Sydney is the gateway to the land down under. With a vibrant cultural scene, fantastic food and wine, and some of the world’s rawest and most captivating landscapes right in its backyard, the Harbour City is the star of the southern hemisphere.

From Sydney, the whole world feels within reach. Look closely and you’ll see. All around, there are nods to Britain’s brick-building heritage, and anyone who’s meandered through San Francisco’s rainbow-hemmed streets will immediately feel at home in Darlinghurst. By the harbor, tiny islets echo the mossy holms of Stockholm’s archipelago. Beyond them, the wild Australian bushland beckons to the adventurous explorer. The most beautiful of experiences require only a bit of your time and attention.

Discover Aussie bushwalking

Other places in the English-speaking world call it hiking, trekking, or promenading. The Australians call it bushwalking. Beyond being a quintessential pastime, going for a bushwalk is the best way to explore an often unsung side of Sydney.

There are several great tracks running along the coast, with the most notable among them being the route from Bradleys Head to Balmoral. This one-way, three-hour walk winds past magnificent panoramic views of the harbor, spectacular scrubland, tranquil coves, and secluded beaches. Another trail with rivaling vistas is the Hermitage Foreshore Walk, beginning at Nielsen Bay and continuing on to the idyllic Milk Beach.

Lookout over the Pacific Ocean from the Australian bushland

Plunge into a rock pool

When the heat gets to be too much, it’s time to trade in your walking shoes for a good pair of thongs, as the locals would say. Australia is famous for its beaches, and Sydney has stellar ones on its starboard. Looking out to the Tasman Sea are a string of perfect places to soak up sun and surf.

By the serene Clovelly Beach, a narrow inlet protects swimmers and snorkelers from tumbling waves. But if flair and drama is what you’re after, then head on over to star-studded Bondi. At the end of this long sandy stretch lies the iconic Icebergs Club featuring the world’s most photographed swimming pool. There’s good reason for that: nothing can quite compare to the rush of doing laps in crystal clear water side by side with crushing waves.

Aerial view of Bondi Icebergs rock pools in Sydney, Australia
Photo: Emjeii Beattie

Nearby, Bronte and Coogee Beach also boast their own ocean pools. These breathtaking saltwater baths are a dime in a dozen along Sydney’s coastline. Built in the late 1800s by settlers who—being not quite sure of their swimming skills—wanted a place where they could enjoy the water safely, rock pools have become a wonder unique to Sydney and the region of New South Wales. Each one has its own personality, shaped by the rugged landscape it adorns. The pools are open to the public throughout the year, and you’ll see locals taking a polar plunge even during Australia’s coolest months.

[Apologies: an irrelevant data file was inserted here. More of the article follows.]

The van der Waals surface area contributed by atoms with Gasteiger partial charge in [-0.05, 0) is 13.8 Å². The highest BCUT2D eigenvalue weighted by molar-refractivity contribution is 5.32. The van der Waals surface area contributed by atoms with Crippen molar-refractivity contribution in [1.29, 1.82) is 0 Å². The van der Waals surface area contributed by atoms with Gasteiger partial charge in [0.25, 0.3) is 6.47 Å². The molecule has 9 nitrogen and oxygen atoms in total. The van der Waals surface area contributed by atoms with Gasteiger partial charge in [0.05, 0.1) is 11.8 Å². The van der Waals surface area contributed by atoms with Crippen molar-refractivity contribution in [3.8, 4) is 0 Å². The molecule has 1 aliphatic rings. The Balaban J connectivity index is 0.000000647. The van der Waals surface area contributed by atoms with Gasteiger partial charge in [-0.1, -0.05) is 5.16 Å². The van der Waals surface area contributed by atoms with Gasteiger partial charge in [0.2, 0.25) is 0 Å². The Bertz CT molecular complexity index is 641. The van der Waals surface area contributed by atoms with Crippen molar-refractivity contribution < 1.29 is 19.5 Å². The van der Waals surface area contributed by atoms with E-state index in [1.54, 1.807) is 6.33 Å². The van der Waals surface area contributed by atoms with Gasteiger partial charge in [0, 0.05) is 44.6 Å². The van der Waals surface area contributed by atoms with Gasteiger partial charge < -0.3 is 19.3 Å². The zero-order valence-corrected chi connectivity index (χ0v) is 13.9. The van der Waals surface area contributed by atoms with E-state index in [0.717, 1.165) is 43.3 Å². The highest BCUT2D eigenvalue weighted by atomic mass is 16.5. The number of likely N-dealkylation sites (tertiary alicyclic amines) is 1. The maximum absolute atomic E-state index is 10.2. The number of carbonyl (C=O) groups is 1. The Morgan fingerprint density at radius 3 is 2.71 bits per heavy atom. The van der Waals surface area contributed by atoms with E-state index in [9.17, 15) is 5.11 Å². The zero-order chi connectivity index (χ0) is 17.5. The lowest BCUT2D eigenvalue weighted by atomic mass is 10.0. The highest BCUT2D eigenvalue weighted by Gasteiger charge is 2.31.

Feast on fruits of the sea

From flower crabs to barramundi, if it’s found in the sea, you’ll also find it at the Sydney Fish Market. It may not be a glamorous venue, but your taste buds will be grateful for the visit. At the world’s third largest fish market, it is a cacophony of sights and sounds as fishmongers shuck, hammer, and chop the day’s freshest catch while the onlookers gawk like seabirds.

Fresh oysters, prawns, and Moreton Bay bugs

Order oysters by the dozen, served in their liquor or baked à la Mornay. For a local favorite, try the Moreton Bay bug. These flat-headed crustaceans are caught in the warm shallow waters around upper Australia, and despite an undeniably unappetizing name, their lobster-like flavor will win over the pickiest of eaters. If those don’t whet your appetite, then how about scrumptious butter-basted scallops, cocktail abalones, deep fried chili calamari skewers, and an eye-popping assortment of sashimi and sushi? At the Sydney Fish Market, the choices are as endless as the sea is deep.

Relax in a royal retreat

The Royal Botanical Garden in the heart of downtown Sydney is an excellent place for high tea or a leisurely stroll. From within the oasis, admire the hive-like central business district up close, take in the postcard views of the Harbour Bridge, and discover the collection of rare and unusual cultivated plants. With over five thousands species, the Garden is Australia’s oldest scientific institution and a national heritage site. It also hosts a spectrum of events and temporary exhibitions throughout the year, from light shows to plants with appetite.

A close up of a tropical pitcher plant

Enjoy a sunset from the House

Even from a distance, it’s easy to spot the unmistakeable silhouette of the Sydney Opera House. The architectural masterpiece rests at the heart of Sydney’s waterway like a colony of giant, sleeping clams. As the day dims, they begin to rouse, and their shimmering shells transform into a living canvas, illuminated by the Dreamtime creations of Australia’s Aboriginal artists. Evenings at the opera house are filled with bustle and buzz. Locals and visitors alike flock to the bar for a prime seat to watch the sun drop over the horizon. Swirling glasses of rosé clink and chime to the beat of live music as laughter permeates the air. It is the place to be for a great night out.

Vintage interior of the Sydney Opera House

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